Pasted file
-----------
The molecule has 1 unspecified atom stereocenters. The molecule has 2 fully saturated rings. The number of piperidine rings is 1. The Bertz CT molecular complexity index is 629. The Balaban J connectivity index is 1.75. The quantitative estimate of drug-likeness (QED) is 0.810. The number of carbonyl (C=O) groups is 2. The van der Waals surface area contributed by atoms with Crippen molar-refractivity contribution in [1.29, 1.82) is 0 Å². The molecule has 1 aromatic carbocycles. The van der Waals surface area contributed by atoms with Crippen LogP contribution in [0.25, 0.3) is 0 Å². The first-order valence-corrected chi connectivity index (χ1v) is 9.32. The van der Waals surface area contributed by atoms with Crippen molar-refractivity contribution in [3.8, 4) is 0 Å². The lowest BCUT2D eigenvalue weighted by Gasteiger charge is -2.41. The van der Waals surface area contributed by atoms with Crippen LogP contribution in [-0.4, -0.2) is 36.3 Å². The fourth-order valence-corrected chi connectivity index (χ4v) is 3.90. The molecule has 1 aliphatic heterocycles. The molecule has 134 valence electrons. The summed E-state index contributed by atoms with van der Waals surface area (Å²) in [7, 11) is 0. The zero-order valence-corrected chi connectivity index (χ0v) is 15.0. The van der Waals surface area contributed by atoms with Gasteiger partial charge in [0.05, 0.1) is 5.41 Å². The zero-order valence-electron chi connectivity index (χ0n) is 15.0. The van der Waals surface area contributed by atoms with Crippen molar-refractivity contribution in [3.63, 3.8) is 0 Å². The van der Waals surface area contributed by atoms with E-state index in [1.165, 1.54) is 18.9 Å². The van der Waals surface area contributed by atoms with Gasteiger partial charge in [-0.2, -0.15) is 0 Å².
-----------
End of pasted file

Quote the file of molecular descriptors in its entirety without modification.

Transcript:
The molecule has 1 unspecified atom stereocenters. The molecule has 2 fully saturated rings. The number of piperidine rings is 1. The Bertz CT molecular complexity index is 629. The Balaban J connectivity index is 1.75. The quantitative estimate of drug-likeness (QED) is 0.810. The number of carbonyl (C=O) groups is 2. The van der Waals surface area contributed by atoms with Crippen molar-refractivity contribution in [1.29, 1.82) is 0 Å². The molecule has 1 aromatic carbocycles. The van der Waals surface area contributed by atoms with Crippen LogP contribution in [0.25, 0.3) is 0 Å². The first-order valence-corrected chi connectivity index (χ1v) is 9.32. The van der Waals surface area contributed by atoms with Crippen molar-refractivity contribution in [3.8, 4) is 0 Å². The lowest BCUT2D eigenvalue weighted by Gasteiger charge is -2.41. The van der Waals surface area contributed by atoms with Crippen LogP contribution in [-0.4, -0.2) is 36.3 Å². The fourth-order valence-corrected chi connectivity index (χ4v) is 3.90. The molecule has 1 aliphatic heterocycles. The molecule has 134 valence electrons. The summed E-state index contributed by atoms with van der Waals surface area (Å²) in [7, 11) is 0. The zero-order valence-corrected chi connectivity index (χ0v) is 15.0. The van der Waals surface area contributed by atoms with Gasteiger partial charge in [0.05, 0.1) is 5.41 Å². The zero-order valence-electron chi connectivity index (χ0n) is 15.0. The van der Waals surface area contributed by atoms with Crippen molar-refractivity contribution in [3.63, 3.8) is 0 Å². The van der Waals surface area contributed by atoms with E-state index in [1.165, 1.54) is 18.9 Å². The van der Waals surface area contributed by atoms with Gasteiger partial charge in [-0.2, -0.15) is 0 Å².